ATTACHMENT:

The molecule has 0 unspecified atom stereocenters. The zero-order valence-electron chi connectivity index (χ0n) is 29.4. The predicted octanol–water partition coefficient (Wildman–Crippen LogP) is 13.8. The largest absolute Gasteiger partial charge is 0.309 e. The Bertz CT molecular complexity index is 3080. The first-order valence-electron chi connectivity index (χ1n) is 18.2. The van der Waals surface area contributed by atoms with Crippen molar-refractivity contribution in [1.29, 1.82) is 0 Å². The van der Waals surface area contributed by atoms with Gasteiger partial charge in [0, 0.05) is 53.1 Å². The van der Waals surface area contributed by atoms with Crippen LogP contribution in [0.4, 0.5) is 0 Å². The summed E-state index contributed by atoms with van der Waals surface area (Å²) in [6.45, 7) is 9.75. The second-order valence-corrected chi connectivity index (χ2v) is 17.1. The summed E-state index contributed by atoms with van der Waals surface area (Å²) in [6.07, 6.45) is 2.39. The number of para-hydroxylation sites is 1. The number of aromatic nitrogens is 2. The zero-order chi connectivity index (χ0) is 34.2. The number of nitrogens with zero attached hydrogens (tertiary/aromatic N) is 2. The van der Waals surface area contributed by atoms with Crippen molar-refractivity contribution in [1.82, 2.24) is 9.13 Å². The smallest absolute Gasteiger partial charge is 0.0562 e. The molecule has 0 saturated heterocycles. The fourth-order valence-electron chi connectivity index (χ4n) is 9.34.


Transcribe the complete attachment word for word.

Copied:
The molecule has 0 unspecified atom stereocenters. The zero-order valence-electron chi connectivity index (χ0n) is 29.4. The predicted octanol–water partition coefficient (Wildman–Crippen LogP) is 13.8. The largest absolute Gasteiger partial charge is 0.309 e. The Bertz CT molecular complexity index is 3080. The first-order valence-electron chi connectivity index (χ1n) is 18.2. The van der Waals surface area contributed by atoms with Crippen molar-refractivity contribution in [1.29, 1.82) is 0 Å². The van der Waals surface area contributed by atoms with Gasteiger partial charge in [0, 0.05) is 53.1 Å². The van der Waals surface area contributed by atoms with Crippen LogP contribution in [0.4, 0.5) is 0 Å². The summed E-state index contributed by atoms with van der Waals surface area (Å²) in [6.45, 7) is 9.75. The second-order valence-corrected chi connectivity index (χ2v) is 17.1. The summed E-state index contributed by atoms with van der Waals surface area (Å²) in [6.07, 6.45) is 2.39. The number of para-hydroxylation sites is 1. The number of aromatic nitrogens is 2. The zero-order chi connectivity index (χ0) is 34.2. The number of nitrogens with zero attached hydrogens (tertiary/aromatic N) is 2. The van der Waals surface area contributed by atoms with Crippen molar-refractivity contribution in [1.82, 2.24) is 9.13 Å². The smallest absolute Gasteiger partial charge is 0.0562 e. The molecule has 0 saturated heterocycles. The fourth-order valence-electron chi connectivity index (χ4n) is 9.34.